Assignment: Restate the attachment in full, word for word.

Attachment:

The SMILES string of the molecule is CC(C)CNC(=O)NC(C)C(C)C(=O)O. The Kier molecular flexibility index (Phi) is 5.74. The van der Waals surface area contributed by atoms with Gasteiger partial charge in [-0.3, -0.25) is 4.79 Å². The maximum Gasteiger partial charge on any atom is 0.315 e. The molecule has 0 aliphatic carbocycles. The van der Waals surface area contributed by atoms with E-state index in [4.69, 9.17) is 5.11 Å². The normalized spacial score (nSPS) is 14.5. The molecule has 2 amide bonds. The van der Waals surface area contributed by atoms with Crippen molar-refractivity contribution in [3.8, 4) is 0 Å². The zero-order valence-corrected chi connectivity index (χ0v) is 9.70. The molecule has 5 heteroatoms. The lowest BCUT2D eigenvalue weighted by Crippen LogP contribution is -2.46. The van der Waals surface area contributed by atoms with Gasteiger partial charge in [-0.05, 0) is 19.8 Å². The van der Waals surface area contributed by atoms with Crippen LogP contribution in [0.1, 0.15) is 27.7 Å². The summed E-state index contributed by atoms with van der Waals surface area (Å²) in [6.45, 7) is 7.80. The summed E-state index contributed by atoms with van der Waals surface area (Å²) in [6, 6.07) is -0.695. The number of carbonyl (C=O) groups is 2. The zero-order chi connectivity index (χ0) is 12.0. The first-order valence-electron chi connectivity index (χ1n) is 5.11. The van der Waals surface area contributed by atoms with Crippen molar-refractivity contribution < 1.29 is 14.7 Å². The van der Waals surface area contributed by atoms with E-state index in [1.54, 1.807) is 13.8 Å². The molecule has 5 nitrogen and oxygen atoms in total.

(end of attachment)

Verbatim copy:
The SMILES string of the molecule is CC(C)CNC(=O)NC(C)C(C)C(=O)O. The Kier molecular flexibility index (Phi) is 5.74. The van der Waals surface area contributed by atoms with Gasteiger partial charge in [-0.3, -0.25) is 4.79 Å². The maximum Gasteiger partial charge on any atom is 0.315 e. The molecule has 0 aliphatic carbocycles. The van der Waals surface area contributed by atoms with E-state index in [4.69, 9.17) is 5.11 Å². The normalized spacial score (nSPS) is 14.5. The molecule has 2 amide bonds. The van der Waals surface area contributed by atoms with Crippen molar-refractivity contribution in [3.8, 4) is 0 Å². The zero-order valence-corrected chi connectivity index (χ0v) is 9.70. The molecule has 5 heteroatoms. The lowest BCUT2D eigenvalue weighted by Crippen LogP contribution is -2.46. The van der Waals surface area contributed by atoms with Gasteiger partial charge in [-0.05, 0) is 19.8 Å². The van der Waals surface area contributed by atoms with Crippen LogP contribution in [0.1, 0.15) is 27.7 Å². The summed E-state index contributed by atoms with van der Waals surface area (Å²) in [6.45, 7) is 7.80. The summed E-state index contributed by atoms with van der Waals surface area (Å²) in [6, 6.07) is -0.695. The number of carbonyl (C=O) groups is 2. The zero-order chi connectivity index (χ0) is 12.0. The first-order valence-electron chi connectivity index (χ1n) is 5.11. The van der Waals surface area contributed by atoms with Crippen molar-refractivity contribution < 1.29 is 14.7 Å². The van der Waals surface area contributed by atoms with E-state index in [1.54, 1.807) is 13.8 Å². The molecule has 5 nitrogen and oxygen atoms in total.